WASHINGTON — The U.S. Fish and Wildlife Service today announced that the widely used insecticide malathion poses no extinction risk to a single protected animal or plant and declined to implement enforcement measures to protect the species. chemical poison.
Today’s final biological opinion, which relies on scientifically unsubstantiated assessment methods imposed under the Trump administration, stands in stark contrast to the agency’s 2017 conclusion that 1,284 species are likely to be threatened by malathion.
The advisory even backtracked on a draft biological advisory released by the Service last year, which also used the debunked Trump-era methodology promoted by the pesticide industry to determine that 78 endangered plant and animal species of extinction were threatened by the pesticide.
“The Biden administration squandered a historic opportunity to curb the dangerous use of one of the world’s worst neurotoxic pesticides,” said Lori Ann Burd, director of environmental health at the Center for Biological Diversity. “By ignoring the best available science and choosing to rely on unenforceable promises of good behavior from pesticide manufacturers rather than real conservation action on the ground, the Biden administration is condemning wildlife to the extinction with a wink and a nod. This decision to give in to powerful special interest groups will cause tremendous harm to our most endangered wildlife.
A week ago, the National Marine Fisheries Service, a sister agency of the U.S. Fish and Wildlife Service, released an updated biological opinion that determined that malathion and two other toxic organophosphate pesticides endanger virtually all U.S. species. endangered salmon, sturgeon and rainbow trout, as well as orcas in Puget Sound.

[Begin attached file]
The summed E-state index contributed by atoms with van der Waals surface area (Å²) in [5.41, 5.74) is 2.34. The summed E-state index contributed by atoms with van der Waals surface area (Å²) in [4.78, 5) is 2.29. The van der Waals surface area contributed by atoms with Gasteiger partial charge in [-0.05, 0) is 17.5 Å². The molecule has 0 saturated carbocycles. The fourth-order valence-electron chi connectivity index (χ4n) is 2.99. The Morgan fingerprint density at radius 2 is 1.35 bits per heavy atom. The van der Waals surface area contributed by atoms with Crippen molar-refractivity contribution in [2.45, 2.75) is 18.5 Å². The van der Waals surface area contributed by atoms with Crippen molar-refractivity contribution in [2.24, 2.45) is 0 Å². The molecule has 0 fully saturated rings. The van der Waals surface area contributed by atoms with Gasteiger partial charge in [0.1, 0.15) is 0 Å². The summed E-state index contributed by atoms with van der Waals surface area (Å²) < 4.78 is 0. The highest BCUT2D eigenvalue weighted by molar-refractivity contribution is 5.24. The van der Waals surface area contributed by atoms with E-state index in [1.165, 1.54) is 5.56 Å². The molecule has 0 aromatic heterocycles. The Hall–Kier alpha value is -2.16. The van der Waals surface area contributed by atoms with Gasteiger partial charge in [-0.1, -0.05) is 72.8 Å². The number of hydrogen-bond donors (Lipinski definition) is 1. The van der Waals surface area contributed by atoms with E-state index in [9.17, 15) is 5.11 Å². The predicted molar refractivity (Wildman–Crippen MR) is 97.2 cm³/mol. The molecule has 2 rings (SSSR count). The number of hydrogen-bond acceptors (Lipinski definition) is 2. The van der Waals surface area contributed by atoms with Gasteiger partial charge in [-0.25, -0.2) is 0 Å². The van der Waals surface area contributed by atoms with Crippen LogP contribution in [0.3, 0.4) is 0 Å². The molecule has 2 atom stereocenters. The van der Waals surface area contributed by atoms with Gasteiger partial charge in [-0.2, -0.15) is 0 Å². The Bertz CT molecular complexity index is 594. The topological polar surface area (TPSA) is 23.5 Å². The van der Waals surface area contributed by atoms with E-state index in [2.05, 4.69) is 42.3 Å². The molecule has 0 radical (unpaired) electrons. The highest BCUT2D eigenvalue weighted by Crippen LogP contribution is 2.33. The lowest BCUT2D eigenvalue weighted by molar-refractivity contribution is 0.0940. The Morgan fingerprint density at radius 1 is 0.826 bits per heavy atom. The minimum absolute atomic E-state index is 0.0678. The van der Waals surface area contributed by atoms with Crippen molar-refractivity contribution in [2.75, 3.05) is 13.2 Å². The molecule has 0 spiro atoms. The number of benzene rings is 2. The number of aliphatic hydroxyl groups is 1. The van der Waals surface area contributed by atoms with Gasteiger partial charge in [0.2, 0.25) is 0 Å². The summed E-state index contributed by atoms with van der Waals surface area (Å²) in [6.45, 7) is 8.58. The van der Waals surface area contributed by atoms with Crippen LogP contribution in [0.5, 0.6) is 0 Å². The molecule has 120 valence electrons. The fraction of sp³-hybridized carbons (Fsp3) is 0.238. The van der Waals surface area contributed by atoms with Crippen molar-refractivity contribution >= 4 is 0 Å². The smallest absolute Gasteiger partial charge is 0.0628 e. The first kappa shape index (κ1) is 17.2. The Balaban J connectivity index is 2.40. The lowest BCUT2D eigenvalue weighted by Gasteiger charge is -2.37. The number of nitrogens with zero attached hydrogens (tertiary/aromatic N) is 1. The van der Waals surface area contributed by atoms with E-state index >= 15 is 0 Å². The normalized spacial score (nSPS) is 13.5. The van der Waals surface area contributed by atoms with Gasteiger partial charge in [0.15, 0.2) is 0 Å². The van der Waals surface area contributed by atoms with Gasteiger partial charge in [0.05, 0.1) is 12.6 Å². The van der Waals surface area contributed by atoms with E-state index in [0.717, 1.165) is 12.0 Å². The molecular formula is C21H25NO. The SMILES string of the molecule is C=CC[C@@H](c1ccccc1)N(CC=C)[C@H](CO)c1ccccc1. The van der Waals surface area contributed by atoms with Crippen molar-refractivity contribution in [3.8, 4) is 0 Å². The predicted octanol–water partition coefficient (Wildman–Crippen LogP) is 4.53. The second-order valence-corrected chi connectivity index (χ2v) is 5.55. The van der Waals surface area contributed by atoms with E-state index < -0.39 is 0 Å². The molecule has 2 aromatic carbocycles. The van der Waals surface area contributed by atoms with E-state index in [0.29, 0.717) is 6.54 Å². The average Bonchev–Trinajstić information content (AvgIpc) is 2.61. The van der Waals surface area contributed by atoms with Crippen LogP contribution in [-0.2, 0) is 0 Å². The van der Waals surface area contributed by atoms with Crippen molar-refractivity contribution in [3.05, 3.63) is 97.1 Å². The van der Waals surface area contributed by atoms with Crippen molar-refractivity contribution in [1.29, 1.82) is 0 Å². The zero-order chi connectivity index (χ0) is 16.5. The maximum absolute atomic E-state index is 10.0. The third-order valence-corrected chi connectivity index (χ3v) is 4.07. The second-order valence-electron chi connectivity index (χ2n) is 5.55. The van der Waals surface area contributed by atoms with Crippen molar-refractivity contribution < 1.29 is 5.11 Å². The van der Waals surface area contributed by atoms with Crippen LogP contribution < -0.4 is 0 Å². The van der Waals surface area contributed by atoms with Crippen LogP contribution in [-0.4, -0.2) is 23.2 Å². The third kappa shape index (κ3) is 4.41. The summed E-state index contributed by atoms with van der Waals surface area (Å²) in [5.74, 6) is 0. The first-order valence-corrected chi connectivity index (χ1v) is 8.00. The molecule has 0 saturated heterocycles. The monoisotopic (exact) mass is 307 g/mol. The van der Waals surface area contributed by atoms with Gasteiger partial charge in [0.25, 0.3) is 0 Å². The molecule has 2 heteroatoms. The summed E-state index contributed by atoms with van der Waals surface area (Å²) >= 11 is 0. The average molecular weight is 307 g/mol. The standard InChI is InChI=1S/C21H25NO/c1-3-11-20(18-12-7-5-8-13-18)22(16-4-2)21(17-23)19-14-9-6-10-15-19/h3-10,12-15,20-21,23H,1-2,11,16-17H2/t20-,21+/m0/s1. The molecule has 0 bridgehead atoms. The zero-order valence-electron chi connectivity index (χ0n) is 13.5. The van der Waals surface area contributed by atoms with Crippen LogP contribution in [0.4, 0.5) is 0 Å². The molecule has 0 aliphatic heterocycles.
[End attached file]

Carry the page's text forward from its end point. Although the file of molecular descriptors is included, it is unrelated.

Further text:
The Fisheries Service advisory debunks the Trump methodology that based damage analyzes on historical usage data known to be incomplete and unreliable. Specifically, the Department of Fisheries found that: “Given the degree of uncertainty and speculation associated with these factors, and usage information generally, we have determined that in most cases, we cannot not rely on them to build assumptions about exposure potential and at the same time ensure listed species will not be threatened.
Yet the Fish and Wildlife Service continued to rely heavily on the same historical use data in its analyzes to reach conclusions that the pesticide would not harm endangered species in the future.
The two agencies’ wildly disparate findings were highlighted in damage assessments for bull trout and salmon, biologically similar species that share habitat in the Pacific Northwest. The Fish and Wildlife Service has determined that malathion will not harm bull trout in Pacific Northwest streams; meanwhile, the Fisheries Service has concluded that using the same chemical in the same streams is driving all Pacific salmon to extinction.
“One is based on sound science and the other is industry-driven policy,” Burd said. “The Fisheries Service takes a brave stand to prevent extinctions while Fish and Wildlife continues to pander to an anti-science, anti-endangered species agenda.”
Today’s Final Biological Opinion restricts some uses of malathion, in theory, but contains loopholes that make the restrictions meaningless in the real world. For example, the spraying of malathion against mosquitoes is restricted “where possible”. But what makes the restrictions unworkable is undefined, effectively giving the green light to virtually all pesticide spraying.